|I've spent a LOT of time alone out in rural Iowa.|
This deal was always about relationships with people and having fun. Part of the 'fun', for me at least, was being alone. Getting away from it all is something I have to do more so than most folks. I admire any of you that can navigate living in big, metropolitan areas, because there is no way I'd make it living in places like that. In fact, I try to avoid such places. That's me. I don't take anything away from anyone else that digs being in the big city life. If you get on with that, like I said, I admire your abilities to do so.
Anyway, the point is that I relished being alone in "The Truck With No Name" doing recon and adventuring out in the rural areas of Iowa. Trans Iowa v8 probably was one of the most remote, unexplored bits of Iowa countryside I ever experienced, besides some bits of T.I.v11's course recon which no one else but Jeremy Fry experienced with me. That'll be spoken of here in upcoming "Trans Iowa Stories".
Of course, I didn't really have a choice in the matter, since David Pals had quit being the co-director, and I was determined to do this all in my way, which meant that recon and route planning were on my shoulders. I guess this made me take stock in a lot of things in my life. This time alone- hours upon hours of it- left me no choice but to think about many things in my life. Things outside of Trans Iowa, like my family, my website work, and my job as a mechanic at a bicycle shop. I did a LOT of deep thinking and what is more, I never listened to music or the radio. I watched nature as the miles rolled by, and I saw a lot of things. This led to one strange practice of mine which was in regard to how I verified a "good route".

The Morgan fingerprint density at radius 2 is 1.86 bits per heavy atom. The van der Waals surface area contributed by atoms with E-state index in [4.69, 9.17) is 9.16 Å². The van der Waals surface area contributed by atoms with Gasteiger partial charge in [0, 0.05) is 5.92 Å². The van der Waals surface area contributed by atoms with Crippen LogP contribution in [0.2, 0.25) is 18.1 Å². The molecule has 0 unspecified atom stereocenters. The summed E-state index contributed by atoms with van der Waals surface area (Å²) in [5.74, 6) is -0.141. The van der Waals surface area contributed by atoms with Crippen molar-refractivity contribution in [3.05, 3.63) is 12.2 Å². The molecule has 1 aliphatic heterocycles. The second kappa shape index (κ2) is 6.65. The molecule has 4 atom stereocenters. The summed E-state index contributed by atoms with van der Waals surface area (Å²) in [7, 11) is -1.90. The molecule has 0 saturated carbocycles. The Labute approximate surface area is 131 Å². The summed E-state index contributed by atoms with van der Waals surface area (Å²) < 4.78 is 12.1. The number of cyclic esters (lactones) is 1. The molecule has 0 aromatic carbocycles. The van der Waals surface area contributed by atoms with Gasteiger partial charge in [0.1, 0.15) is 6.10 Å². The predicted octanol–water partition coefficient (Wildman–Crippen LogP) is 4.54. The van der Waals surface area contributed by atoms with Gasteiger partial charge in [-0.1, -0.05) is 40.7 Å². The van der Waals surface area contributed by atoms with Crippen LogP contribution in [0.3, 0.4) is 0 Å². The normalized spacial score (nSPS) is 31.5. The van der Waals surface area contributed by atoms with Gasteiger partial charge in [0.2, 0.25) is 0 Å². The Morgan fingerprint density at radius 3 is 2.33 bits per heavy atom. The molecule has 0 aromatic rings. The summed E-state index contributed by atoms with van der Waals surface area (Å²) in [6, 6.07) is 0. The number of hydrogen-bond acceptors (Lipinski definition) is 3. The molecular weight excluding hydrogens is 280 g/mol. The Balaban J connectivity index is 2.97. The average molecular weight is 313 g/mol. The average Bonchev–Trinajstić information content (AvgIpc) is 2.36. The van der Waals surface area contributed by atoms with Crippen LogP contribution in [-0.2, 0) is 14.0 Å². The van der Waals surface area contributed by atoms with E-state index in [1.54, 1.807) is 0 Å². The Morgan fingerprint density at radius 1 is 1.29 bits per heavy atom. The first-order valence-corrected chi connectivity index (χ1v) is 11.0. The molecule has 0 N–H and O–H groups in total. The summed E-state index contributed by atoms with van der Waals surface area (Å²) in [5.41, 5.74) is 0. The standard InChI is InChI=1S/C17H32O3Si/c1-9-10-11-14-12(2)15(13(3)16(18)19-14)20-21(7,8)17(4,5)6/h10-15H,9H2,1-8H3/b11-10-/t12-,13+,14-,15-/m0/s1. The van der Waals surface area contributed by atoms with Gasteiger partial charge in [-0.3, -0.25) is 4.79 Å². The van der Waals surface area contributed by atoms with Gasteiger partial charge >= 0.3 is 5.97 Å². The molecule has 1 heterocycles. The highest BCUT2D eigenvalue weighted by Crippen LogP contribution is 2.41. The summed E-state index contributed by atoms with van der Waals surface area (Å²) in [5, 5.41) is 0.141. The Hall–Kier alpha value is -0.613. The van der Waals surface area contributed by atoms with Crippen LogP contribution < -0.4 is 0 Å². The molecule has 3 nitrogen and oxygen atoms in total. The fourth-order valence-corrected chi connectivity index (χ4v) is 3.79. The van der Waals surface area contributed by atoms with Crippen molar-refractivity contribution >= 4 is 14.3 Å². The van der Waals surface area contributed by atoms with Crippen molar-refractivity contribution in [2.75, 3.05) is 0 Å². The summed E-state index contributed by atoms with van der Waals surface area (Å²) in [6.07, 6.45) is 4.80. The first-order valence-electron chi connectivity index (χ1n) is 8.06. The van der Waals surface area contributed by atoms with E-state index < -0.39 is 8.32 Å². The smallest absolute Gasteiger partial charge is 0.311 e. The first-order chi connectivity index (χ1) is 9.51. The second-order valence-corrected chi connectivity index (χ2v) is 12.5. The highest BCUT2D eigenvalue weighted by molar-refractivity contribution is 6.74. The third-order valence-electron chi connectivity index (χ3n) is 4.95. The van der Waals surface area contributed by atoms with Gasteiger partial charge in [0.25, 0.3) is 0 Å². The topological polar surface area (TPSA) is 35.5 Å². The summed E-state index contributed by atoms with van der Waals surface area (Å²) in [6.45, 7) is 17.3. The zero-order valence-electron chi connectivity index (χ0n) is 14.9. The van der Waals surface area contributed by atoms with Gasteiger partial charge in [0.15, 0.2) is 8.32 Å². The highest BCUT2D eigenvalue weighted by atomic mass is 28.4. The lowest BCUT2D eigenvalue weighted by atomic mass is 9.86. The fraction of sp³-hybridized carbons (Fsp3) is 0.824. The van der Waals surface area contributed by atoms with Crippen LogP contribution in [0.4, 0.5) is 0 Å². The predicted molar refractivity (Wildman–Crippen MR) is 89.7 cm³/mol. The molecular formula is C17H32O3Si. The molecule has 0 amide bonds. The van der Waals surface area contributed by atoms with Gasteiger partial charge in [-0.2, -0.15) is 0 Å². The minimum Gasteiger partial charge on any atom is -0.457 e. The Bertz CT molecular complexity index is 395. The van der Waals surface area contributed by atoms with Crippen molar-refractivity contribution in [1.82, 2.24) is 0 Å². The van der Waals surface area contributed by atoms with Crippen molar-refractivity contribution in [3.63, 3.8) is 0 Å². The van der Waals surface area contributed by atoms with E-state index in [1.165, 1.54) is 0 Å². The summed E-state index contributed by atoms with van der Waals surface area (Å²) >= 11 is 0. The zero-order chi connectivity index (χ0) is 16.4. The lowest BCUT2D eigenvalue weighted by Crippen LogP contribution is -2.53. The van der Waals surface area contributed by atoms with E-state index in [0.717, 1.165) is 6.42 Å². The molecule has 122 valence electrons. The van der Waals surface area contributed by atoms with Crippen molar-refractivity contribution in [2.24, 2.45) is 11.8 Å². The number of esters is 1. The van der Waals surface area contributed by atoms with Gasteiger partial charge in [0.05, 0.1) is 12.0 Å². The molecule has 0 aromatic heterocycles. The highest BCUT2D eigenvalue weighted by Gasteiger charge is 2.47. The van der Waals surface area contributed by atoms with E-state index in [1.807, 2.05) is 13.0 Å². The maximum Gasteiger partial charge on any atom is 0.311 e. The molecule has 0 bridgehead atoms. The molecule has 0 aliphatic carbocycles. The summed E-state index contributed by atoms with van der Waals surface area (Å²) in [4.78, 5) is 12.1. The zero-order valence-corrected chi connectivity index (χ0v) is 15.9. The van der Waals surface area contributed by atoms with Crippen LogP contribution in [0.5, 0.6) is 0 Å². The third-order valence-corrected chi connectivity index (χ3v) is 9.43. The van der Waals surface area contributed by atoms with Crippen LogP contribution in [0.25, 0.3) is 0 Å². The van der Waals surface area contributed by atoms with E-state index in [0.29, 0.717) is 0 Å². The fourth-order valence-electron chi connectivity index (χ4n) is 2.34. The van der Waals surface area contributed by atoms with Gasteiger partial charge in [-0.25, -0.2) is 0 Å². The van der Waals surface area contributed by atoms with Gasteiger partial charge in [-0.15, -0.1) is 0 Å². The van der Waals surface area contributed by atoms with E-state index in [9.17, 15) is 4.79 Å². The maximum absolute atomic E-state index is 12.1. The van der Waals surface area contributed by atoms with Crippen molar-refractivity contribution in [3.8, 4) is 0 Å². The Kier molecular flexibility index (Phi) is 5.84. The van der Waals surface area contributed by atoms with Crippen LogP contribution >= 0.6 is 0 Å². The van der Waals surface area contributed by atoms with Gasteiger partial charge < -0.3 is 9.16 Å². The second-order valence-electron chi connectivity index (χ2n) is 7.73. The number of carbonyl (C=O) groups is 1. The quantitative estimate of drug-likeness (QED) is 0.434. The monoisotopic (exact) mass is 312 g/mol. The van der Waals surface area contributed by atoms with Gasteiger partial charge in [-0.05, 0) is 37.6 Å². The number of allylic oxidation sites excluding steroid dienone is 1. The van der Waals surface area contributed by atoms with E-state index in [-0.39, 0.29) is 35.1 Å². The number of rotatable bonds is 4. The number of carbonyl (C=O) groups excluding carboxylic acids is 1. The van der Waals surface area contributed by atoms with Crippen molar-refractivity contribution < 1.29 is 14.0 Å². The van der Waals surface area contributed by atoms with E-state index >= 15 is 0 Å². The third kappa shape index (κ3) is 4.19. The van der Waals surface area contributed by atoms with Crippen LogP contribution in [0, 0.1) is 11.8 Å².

|I have given special significance to birds of prey if I see them during recon. This eagle was seen during recon for T.I.v12.|
Sometimes as I rode along I found myself second guessing my choices, and with no one else in the truck to bounce any ideas off of, I was left to wonder. Now I have to kind of take you back to my youth for a minute to help explain what helped me in route finding over the years.
See, when I grew up, it was during the height of the use of the chemical DDT. They used it to get rid of mosquitoes, and as a general insecticide on farms, but it was found to be environmentally dangerous to birds of prey and humans. So eventually it was banned. That's when I started seeing hawks again. Then Bald Eagles, which I never saw as a youth, started appearing while I was in my 20's. Now they are a fairly common site in Iowa, but that didn't used to be the case.
So I always took it as a good omen, a sign I was doing things right, when I saw a hawk soaring, and especially if I saw an Eagle on the proposed route. Many times, in fact I cannot recall a time this didn't pan out, the direction a hawk was flying almost always coincided with my course choices. It was as if I was getting a 'second opinion' on what I was doing. Crazy? Well......many of you will think so. I found it to be of great comfort and it seemed to work out in the end. Make of that what you will. I have my deep beliefs on the matter and I am not changing them. The point is, that is what I did, and maybe it was just too much time alone, but hawks and Eagles were a welcomed sight on those recon trips for T.I.v8 and others where I saw these birds.
|From the T.I.v8 course.|
I guess the previous Trans Iowas were to blame. From T.I.v3 and v4 to the craziness of v6 and the messy T.I.v7 cue sheet/bridge out debacle which culminated in a very personal trial with two friends. Only T.I.v5 went without much issue. I guess I figured most any Trans Iowa would be leading my emotions through a painful knothole. I didn't know how many more I could take. But I figured getting through to ten of these events would be a goal to shoot for. So, if that was the case, why not make 2014 a really big year and retire from TNI too. Sounded like a plan to me.
And I would be able to get three more chances to get Trans Iowa 'right"- v8, v9, and v10. I figured that if I couldn't get it right by then, well I'd quit anyway. But that wasn't an option, really. I mean, I was going to get it right. That's just how it was going to be. Besides having all this time alone planning Trans Iowa v8, I was also constantly bearing down on myself. I was going to do this! It was a LOT of self-induced pressure.
Next: The Story Behind "300 Miles Of Gravel".